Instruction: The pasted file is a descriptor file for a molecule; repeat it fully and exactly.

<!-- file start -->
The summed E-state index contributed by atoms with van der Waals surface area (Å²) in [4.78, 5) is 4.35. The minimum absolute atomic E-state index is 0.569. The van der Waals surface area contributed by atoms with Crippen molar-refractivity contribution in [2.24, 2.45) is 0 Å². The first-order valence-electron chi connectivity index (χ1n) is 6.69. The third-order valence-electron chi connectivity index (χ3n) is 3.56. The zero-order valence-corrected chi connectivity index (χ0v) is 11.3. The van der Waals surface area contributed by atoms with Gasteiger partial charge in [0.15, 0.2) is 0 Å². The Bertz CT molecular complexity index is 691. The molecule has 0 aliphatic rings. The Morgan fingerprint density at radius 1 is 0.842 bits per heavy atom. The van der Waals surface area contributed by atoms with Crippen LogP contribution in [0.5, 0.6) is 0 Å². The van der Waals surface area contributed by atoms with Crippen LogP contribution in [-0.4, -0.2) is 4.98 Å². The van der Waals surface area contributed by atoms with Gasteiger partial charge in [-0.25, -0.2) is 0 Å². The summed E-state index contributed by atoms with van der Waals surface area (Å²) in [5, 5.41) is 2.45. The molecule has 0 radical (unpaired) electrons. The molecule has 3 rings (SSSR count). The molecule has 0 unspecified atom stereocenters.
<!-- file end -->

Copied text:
The summed E-state index contributed by atoms with van der Waals surface area (Å²) in [4.78, 5) is 4.35. The minimum absolute atomic E-state index is 0.569. The van der Waals surface area contributed by atoms with Crippen molar-refractivity contribution in [2.24, 2.45) is 0 Å². The first-order valence-electron chi connectivity index (χ1n) is 6.69. The third-order valence-electron chi connectivity index (χ3n) is 3.56. The zero-order valence-corrected chi connectivity index (χ0v) is 11.3. The van der Waals surface area contributed by atoms with Gasteiger partial charge in [0.15, 0.2) is 0 Å². The Bertz CT molecular complexity index is 691. The molecule has 0 aliphatic rings. The Morgan fingerprint density at radius 1 is 0.842 bits per heavy atom. The van der Waals surface area contributed by atoms with Crippen LogP contribution in [0.5, 0.6) is 0 Å². The van der Waals surface area contributed by atoms with Crippen LogP contribution in [-0.4, -0.2) is 4.98 Å². The van der Waals surface area contributed by atoms with Gasteiger partial charge in [-0.25, -0.2) is 0 Å². The summed E-state index contributed by atoms with van der Waals surface area (Å²) in [5, 5.41) is 2.45. The molecule has 0 radical (unpaired) electrons. The molecule has 3 rings (SSSR count). The molecule has 0 unspecified atom stereocenters.